A TEENAGER accused of a brutal killing was a thorough little coward, said his lawyer.
Barrister Rodney Jameson QC told jurors at Leeds Crown Court they would be right to despise his client, Graeme Slavin.
But he said the 18-year-old was not guilty of murdering Mohammad Parvaiz.
The Birkby taxi driver was battered to death after being lured to a fare at Field Head in Golcar last July 22.
Slavin, Christopher Murphy, 18, two 17-year-olds and a youth of 16 all deny murdering the father-of- three.
A sixth defendant, Michael Hand, 19, changed his plea to guilty earlier in the trial.
Summing up yesterday Mr Jameson said Slavin had not conspired to attack Mr Parvaiz.
He said: "There wasn't a predetermined plan to assault the taxi driver, at least not one of which Graeme Slavin was aware."
Mr Jameson said that when the people carrier cab arrived at Field Head, Slavin threw a piece of concrete at the windscreen.
He added: "It was a dreadful act and it was pretty damn reckless. But he didn't think it would go through the windscreen. In fact it didn't."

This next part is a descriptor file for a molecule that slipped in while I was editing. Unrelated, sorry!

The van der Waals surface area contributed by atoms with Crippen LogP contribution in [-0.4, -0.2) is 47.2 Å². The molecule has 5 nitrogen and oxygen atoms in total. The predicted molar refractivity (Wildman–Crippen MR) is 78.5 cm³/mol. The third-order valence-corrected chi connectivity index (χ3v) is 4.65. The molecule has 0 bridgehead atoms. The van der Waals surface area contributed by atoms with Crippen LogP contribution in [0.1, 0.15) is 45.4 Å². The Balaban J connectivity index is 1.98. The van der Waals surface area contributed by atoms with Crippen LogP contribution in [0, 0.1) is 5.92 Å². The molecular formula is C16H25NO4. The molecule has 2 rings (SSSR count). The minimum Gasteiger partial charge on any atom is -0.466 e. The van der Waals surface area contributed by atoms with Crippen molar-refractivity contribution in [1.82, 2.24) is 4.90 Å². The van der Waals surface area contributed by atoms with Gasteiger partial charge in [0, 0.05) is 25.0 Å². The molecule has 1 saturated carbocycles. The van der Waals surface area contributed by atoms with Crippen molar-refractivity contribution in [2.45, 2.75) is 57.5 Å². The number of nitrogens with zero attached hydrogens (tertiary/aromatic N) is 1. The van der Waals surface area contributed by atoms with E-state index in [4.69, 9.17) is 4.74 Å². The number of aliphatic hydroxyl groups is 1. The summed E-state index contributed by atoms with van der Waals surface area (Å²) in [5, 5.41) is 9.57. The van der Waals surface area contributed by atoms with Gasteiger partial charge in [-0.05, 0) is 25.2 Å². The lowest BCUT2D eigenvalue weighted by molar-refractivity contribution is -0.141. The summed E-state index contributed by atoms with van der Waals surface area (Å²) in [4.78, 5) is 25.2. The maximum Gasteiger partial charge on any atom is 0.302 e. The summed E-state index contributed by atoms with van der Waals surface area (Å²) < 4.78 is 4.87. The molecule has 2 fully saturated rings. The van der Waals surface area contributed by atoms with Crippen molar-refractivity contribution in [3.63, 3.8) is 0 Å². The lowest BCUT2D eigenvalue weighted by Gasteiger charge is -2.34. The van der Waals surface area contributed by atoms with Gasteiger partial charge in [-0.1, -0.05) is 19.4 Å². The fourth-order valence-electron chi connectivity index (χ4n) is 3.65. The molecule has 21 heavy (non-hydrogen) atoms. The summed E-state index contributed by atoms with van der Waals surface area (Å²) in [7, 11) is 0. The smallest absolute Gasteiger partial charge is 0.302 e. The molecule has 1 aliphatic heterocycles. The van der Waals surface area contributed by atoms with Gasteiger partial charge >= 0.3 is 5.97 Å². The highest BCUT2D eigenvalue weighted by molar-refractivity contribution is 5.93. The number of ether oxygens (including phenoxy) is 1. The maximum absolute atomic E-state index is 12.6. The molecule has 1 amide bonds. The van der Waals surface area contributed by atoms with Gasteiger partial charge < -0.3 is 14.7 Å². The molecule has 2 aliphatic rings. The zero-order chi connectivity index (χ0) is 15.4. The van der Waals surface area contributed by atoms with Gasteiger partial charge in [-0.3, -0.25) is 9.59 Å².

Mr Jameson went on to say that Slavin had punched Mr Parvaiz once while he was still in his cab.
He said: "It was never in his mind to punch Mr Parvaiz until the second he actually did it."
But Slavin did not attack the victim after he had been dragged from his cab.
Mr Jameson said: "No defendant has said in evidence that Graeme Slavin kicked the victim.
"Christopher Murphy made that claim in his defence statement, but in evidence he admitted shamefacedly that this was not the truth."
Earlier in the trial Slavin said that when the attack stopped he went over to Mr Parvaiz and used his right foot to lift his right shoulder off the ground to check on his condition.
But Mr Jameson said Slavin's action had not been done out of the goodness of his heart.
He said: "Graeme Slavin never said he was acting as the Good Samaritan.
"What he did was callous. He wasn't really interested in helping Mohammad Parvaiz. He wanted to know just how serious this had got.
"He was a thorough little coward."
Mr Jameson added: "You will despise him for that - and so you should."
The barrister said that this lifting motion was enough contact to explain the bloodstain on Slavin's shoe.
Citing forensic evidence from earlier in the trial he said: "A tiny amount of force can produce a blood spatter.
"To say that the scientific evidence points to a kick is not true. It does not."
Mr Jameson went on to explain Slavin's actions when all the accused except the 16-year-old met up at the Wheel pub just after the fatal attack.
He said Slavin had not boasted of his role in the incident.
"No-one has said that he bragged of kicking Mr Parvaiz.
"What he did say was that his hand hurt," he said.
The case continues.